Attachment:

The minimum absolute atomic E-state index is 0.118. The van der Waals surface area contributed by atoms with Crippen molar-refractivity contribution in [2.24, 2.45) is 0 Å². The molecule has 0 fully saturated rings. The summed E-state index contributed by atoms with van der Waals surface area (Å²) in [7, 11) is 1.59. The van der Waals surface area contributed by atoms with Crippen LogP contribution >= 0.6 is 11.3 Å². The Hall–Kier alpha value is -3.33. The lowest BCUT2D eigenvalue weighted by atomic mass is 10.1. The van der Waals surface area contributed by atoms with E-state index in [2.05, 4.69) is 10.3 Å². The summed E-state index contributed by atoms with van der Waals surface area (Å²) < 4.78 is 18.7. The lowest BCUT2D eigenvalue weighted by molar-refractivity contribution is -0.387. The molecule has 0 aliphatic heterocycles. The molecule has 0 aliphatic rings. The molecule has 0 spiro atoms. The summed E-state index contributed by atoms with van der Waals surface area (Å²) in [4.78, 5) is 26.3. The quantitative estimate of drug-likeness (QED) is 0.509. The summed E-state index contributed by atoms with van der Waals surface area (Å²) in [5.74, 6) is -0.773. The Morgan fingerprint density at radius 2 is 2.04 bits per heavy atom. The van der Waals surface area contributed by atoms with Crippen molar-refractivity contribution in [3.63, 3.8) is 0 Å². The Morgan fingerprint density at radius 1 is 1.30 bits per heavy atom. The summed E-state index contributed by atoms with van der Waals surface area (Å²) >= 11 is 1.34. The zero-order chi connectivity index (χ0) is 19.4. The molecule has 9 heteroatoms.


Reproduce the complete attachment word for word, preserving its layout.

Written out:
The minimum absolute atomic E-state index is 0.118. The van der Waals surface area contributed by atoms with Crippen molar-refractivity contribution in [2.24, 2.45) is 0 Å². The molecule has 0 fully saturated rings. The summed E-state index contributed by atoms with van der Waals surface area (Å²) in [7, 11) is 1.59. The van der Waals surface area contributed by atoms with Crippen LogP contribution >= 0.6 is 11.3 Å². The Hall–Kier alpha value is -3.33. The lowest BCUT2D eigenvalue weighted by atomic mass is 10.1. The van der Waals surface area contributed by atoms with E-state index in [2.05, 4.69) is 10.3 Å². The summed E-state index contributed by atoms with van der Waals surface area (Å²) < 4.78 is 18.7. The lowest BCUT2D eigenvalue weighted by molar-refractivity contribution is -0.387. The molecule has 0 aliphatic heterocycles. The molecule has 0 aliphatic rings. The molecule has 0 spiro atoms. The summed E-state index contributed by atoms with van der Waals surface area (Å²) in [4.78, 5) is 26.3. The quantitative estimate of drug-likeness (QED) is 0.509. The summed E-state index contributed by atoms with van der Waals surface area (Å²) in [5.74, 6) is -0.773. The Morgan fingerprint density at radius 2 is 2.04 bits per heavy atom. The van der Waals surface area contributed by atoms with Crippen molar-refractivity contribution in [3.63, 3.8) is 0 Å². The Morgan fingerprint density at radius 1 is 1.30 bits per heavy atom. The summed E-state index contributed by atoms with van der Waals surface area (Å²) >= 11 is 1.34. The zero-order chi connectivity index (χ0) is 19.4. The molecule has 9 heteroatoms.